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At State of the Union, an Attempt at Civility

Some will sit with their opposites; will it change anything?

AARP has long urged greater cooperation, including its Divided We Fail campaign in 2009.

Former Rep. Lee Hamilton (R-Ind.), in a radio interview with AARP in 2006, called for members of Congress to put loyalty to the Constitution first, not loyalty to party. "If you are a member of Congress, you take an oath of office to support and defend the Constitution, not to support and defend the president, not even your constituency or your largest campaign contributor," said Hamilton, long a crusader for congressional comity. He also called for a "loyalty and willingness to make the institution work."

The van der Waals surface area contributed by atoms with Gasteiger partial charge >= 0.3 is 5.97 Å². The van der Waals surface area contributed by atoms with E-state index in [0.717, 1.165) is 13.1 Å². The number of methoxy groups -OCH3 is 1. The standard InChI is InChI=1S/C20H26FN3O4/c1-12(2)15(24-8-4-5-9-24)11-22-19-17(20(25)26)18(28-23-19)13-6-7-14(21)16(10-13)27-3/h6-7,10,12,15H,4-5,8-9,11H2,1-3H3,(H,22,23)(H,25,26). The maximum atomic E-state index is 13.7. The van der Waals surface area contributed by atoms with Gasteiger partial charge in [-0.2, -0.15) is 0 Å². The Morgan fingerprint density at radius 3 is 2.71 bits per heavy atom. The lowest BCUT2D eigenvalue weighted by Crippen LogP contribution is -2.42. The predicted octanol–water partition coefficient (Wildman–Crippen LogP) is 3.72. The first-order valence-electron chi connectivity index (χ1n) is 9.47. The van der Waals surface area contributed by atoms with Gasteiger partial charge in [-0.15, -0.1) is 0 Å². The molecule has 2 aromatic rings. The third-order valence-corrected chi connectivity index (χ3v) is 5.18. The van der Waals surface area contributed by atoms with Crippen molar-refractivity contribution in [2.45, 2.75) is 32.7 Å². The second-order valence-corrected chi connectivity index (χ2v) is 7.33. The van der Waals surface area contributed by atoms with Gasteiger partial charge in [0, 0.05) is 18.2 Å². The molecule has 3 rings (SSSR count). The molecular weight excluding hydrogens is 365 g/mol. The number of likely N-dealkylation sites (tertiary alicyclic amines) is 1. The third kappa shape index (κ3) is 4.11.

Reeder, in his op-edin the AARP Bulletin, cited the old saw attributed to Rufus E. Miles Jr., a federal official under presidents Eisenhower, Kennedy and Johnson: "Where you stand depends on where you sit." Reeder called for members to sit alphabetically, primary-school style, and periodically rotate the seating.

"The sobering effect of assigned seating — a tool well used by savvy schoolmasters throughout the world — would render the embarrassing Capitol Hill circus of cheering, jeering, sulking and sidebar-whispering a relic of the past," Reeder wrote.

Maybe for one night.

Elaine S. Povich is a veteran Washington-based congressional correspondent.

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